Touts Anti-Tumor Action Then Scrubs Website

It lasted less than a week, but in March an agency of the U.S. federal government for the first time acknowledged that cannabis can fight cancer, and said that health care providers may recommend it for that purpose. That contradicts the federal government’s oft-repeated contention that cannabis has no medical value. After five days of media attention, the suggestion that cannabis may be used to combat tumors was removed.

The controversy began on March 17, when the National Cancer Institute (NCI) posted on their website a new “Physicians Data Query,” or PDQ, entitled “Cannabis and Cannabinoids.” That PDQ classifies cannabis as a Complementary Alternative Medicine (CAM) and summarizes several decades of research on the potential role of cannabis and its constituent chemicals in cancer treatment, including the many studies in laboratories and animals that have demonstrated its tumor-fighting properties.

The NCI concluded that “the health care provider may recommend medicinal Cannabis not only for symptom management but also for its possible direct antitumor effect.” Those antitumor effects of cannabinoids include reducing the spread of cancer cells, selectively cutting off the blood supply to tumors, and reprogramming malignant cells to die off. Researchers have demonstrated these effects both in animal models of cancers and in laboratory studies of human cancer lines, including skin, breast, bone, liver, adrenal, leukemic, and brain cancers.

Within a week, the NCI website was revised to say: “Though no relevant surveys of practice patterns exist, it appears that physicians caring for cancer patients who prescribe medicinal Cannabis predominantly do so for symptom management.” A week later, the NCI created a new section to distance the statements from federal policy and defend the changes as clarifications.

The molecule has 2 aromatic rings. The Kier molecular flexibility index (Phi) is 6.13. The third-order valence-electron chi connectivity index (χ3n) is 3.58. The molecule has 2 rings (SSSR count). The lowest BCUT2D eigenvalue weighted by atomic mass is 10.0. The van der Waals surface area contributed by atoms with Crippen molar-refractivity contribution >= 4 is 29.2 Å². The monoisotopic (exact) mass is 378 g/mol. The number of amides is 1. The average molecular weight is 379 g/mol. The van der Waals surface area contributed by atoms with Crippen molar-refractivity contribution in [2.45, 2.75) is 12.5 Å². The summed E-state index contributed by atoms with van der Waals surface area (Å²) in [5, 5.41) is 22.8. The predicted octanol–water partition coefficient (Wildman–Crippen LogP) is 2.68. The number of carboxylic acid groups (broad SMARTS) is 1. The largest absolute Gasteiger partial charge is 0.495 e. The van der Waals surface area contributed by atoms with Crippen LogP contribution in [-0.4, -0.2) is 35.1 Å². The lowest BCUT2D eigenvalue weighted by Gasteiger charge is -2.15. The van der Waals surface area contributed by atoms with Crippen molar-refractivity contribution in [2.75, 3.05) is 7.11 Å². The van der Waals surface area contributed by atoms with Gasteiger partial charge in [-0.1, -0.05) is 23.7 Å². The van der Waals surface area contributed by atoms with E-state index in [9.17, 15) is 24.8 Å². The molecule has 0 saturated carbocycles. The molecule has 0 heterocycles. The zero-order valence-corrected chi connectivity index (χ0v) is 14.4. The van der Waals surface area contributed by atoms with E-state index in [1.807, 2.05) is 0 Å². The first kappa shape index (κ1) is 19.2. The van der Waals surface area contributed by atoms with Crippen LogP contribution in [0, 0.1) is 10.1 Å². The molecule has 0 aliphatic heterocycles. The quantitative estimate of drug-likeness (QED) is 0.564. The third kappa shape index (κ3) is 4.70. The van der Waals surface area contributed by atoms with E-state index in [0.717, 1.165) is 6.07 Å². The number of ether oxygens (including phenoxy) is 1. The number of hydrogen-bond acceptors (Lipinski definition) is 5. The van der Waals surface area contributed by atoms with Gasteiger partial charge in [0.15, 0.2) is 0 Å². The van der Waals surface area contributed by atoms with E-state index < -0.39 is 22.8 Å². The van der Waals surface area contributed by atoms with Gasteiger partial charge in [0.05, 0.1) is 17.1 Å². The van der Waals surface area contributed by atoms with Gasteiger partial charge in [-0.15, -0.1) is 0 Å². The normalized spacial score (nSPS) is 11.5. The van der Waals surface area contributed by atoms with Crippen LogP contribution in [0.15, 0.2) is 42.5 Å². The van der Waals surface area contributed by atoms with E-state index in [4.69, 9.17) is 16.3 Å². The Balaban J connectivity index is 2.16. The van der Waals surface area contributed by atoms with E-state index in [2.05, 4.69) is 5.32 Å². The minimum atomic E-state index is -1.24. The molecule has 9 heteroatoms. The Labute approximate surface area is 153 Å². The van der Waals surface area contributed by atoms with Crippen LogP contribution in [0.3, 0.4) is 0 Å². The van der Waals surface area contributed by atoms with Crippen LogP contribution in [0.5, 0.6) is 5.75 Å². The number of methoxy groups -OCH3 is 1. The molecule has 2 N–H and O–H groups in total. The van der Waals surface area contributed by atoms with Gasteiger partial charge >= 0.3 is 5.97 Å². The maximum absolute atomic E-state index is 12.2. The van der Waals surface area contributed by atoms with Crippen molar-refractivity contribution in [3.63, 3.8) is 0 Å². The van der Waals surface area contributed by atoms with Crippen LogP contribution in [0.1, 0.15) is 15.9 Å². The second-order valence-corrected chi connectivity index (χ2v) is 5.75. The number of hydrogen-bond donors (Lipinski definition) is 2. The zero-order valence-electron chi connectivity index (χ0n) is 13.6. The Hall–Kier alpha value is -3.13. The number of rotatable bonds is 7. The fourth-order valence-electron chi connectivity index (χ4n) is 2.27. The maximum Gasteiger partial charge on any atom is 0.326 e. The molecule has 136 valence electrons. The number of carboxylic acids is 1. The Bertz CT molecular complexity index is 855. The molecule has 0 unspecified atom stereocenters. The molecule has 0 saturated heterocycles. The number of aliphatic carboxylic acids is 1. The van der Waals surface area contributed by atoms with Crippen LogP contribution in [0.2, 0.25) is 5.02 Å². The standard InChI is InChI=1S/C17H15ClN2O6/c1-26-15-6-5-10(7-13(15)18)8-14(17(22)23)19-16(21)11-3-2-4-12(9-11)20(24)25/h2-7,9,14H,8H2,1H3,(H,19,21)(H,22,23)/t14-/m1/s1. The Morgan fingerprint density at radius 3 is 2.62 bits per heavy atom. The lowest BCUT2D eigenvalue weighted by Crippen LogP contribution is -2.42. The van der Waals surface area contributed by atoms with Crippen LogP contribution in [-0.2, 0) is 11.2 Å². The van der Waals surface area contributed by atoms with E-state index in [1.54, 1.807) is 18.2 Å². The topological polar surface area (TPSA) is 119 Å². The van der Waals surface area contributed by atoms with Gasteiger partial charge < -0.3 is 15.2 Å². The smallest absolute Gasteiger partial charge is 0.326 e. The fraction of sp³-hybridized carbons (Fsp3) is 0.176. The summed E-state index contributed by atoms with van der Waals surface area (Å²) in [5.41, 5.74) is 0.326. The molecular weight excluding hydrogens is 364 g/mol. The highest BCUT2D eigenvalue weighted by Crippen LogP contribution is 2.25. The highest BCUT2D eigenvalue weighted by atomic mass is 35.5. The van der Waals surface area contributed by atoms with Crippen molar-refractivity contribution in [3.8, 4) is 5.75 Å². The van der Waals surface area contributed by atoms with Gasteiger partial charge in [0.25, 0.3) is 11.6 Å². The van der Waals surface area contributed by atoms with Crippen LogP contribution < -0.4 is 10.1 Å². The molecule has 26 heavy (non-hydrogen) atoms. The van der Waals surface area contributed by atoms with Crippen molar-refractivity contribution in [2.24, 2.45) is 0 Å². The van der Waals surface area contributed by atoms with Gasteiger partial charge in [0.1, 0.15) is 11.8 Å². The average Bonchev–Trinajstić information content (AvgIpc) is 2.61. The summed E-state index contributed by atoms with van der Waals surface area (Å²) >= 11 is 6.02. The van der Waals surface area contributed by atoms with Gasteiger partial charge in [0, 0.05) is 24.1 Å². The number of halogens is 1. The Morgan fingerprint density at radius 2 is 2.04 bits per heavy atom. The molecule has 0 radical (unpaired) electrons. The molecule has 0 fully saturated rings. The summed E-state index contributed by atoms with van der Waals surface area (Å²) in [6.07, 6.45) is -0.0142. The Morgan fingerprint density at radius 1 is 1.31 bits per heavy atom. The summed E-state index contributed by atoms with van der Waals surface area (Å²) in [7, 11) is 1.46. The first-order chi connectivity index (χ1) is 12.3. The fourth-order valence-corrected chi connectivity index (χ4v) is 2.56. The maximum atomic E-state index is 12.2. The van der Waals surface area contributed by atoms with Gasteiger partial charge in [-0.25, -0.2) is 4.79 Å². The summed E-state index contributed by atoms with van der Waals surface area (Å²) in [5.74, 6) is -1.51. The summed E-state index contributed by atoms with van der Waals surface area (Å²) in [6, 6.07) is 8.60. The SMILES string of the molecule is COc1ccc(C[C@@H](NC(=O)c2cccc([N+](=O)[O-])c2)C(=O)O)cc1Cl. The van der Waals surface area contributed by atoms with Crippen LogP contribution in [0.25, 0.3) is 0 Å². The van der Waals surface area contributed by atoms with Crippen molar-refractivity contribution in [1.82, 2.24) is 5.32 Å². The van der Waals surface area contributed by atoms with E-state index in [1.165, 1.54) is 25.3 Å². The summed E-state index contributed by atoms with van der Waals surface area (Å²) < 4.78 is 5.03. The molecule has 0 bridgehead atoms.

Steph Sherer “Manipulating science for political purposes is offensive in every context, as the Obama Administration’s memo on scientific integrity makes clear,” said ASA Executive Director Steph Sherer. “But patients deserve complete and accurate information from their doctors, and removing research conclusions because they don’t fit an outdated policy is outrageous.”

The PDQ still notes that “cannabis has been used for medicinal purposes for thousands of years,” and says people living with cancer may find cannabis effective for combating nausea, stimulating appetite, relieving pain, and improving sleep. These are the same therapeutic qualities described in the Institute of Medicine’s 1996 review of cannabis as medicine.

The NCI is a division of the National Institutes of Health (NIH) which is part of the Department of Health and Human Services (DHHS). DHHS calls marijuana a dangerous drug with no medical value and has to date denied attempts to reclassify it as a medicine. A petition to reschedule cannabis to make it a drug doctors may prescribe has been pending for nearly a decade with no response from the federal government.

Since that petition was filed by the Coalition for Rescheduling Cannabis, of which ASA is part, hundreds of additional scientific articles on the therapeutic potential of cannabis have been published, eight states more have passed medical cannabis laws, and the country’s two largest physician groups have each called for a federal review.

Federal refusal to acknowledge the scientific consensus on the medical efficacy of cannabis is longstanding. In 1988, the Drug Enforcement Administration ignored the findings of its own Chief Administrative Law Judge, Francis L. Young, who found after extensive hearings that “marijuana has been accepted as capable of relieving the distress of great numbers of very ill people, and doing so with safety under medical supervision.”

From the Americans for Safe Access website,

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